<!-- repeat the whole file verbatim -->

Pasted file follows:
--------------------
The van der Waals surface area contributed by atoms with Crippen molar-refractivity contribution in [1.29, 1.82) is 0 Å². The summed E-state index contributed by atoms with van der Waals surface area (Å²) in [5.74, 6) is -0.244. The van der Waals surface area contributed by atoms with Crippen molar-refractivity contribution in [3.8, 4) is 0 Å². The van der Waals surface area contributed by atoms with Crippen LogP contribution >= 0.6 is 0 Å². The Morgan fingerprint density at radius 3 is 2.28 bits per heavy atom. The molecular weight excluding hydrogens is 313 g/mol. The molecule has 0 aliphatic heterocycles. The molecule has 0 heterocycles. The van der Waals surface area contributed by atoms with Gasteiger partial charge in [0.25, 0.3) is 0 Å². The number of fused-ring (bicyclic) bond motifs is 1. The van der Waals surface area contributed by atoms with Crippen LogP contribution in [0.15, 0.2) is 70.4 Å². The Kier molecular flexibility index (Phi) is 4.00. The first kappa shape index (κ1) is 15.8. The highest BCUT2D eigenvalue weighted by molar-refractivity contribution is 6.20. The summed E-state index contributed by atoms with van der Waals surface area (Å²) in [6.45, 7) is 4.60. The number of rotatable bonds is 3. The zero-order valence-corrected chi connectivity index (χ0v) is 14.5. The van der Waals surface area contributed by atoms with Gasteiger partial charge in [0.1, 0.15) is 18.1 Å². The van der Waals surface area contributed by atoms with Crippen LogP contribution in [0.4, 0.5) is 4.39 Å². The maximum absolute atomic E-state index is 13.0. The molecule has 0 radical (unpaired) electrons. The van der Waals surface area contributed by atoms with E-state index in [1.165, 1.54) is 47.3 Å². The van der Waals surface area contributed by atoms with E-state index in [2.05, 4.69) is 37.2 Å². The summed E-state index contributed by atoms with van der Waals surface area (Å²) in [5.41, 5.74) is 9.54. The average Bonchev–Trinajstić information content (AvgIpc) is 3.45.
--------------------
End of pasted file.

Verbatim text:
The van der Waals surface area contributed by atoms with Crippen molar-refractivity contribution in [1.29, 1.82) is 0 Å². The summed E-state index contributed by atoms with van der Waals surface area (Å²) in [5.74, 6) is -0.244. The van der Waals surface area contributed by atoms with Crippen molar-refractivity contribution in [3.8, 4) is 0 Å². The van der Waals surface area contributed by atoms with Crippen LogP contribution >= 0.6 is 0 Å². The Morgan fingerprint density at radius 3 is 2.28 bits per heavy atom. The molecular weight excluding hydrogens is 313 g/mol. The molecule has 0 aliphatic heterocycles. The molecule has 0 heterocycles. The van der Waals surface area contributed by atoms with Gasteiger partial charge in [0.25, 0.3) is 0 Å². The number of fused-ring (bicyclic) bond motifs is 1. The van der Waals surface area contributed by atoms with Crippen LogP contribution in [0.15, 0.2) is 70.4 Å². The Kier molecular flexibility index (Phi) is 4.00. The first kappa shape index (κ1) is 15.8. The highest BCUT2D eigenvalue weighted by molar-refractivity contribution is 6.20. The summed E-state index contributed by atoms with van der Waals surface area (Å²) in [6.45, 7) is 4.60. The number of rotatable bonds is 3. The zero-order valence-corrected chi connectivity index (χ0v) is 14.5. The van der Waals surface area contributed by atoms with Gasteiger partial charge in [0.1, 0.15) is 18.1 Å². The van der Waals surface area contributed by atoms with Crippen LogP contribution in [0.4, 0.5) is 4.39 Å². The maximum absolute atomic E-state index is 13.0. The molecule has 0 radical (unpaired) electrons. The van der Waals surface area contributed by atoms with E-state index in [1.165, 1.54) is 47.3 Å². The van der Waals surface area contributed by atoms with E-state index in [2.05, 4.69) is 37.2 Å². The summed E-state index contributed by atoms with van der Waals surface area (Å²) in [5.41, 5.74) is 9.54. The average Bonchev–Trinajstić information content (AvgIpc) is 3.45.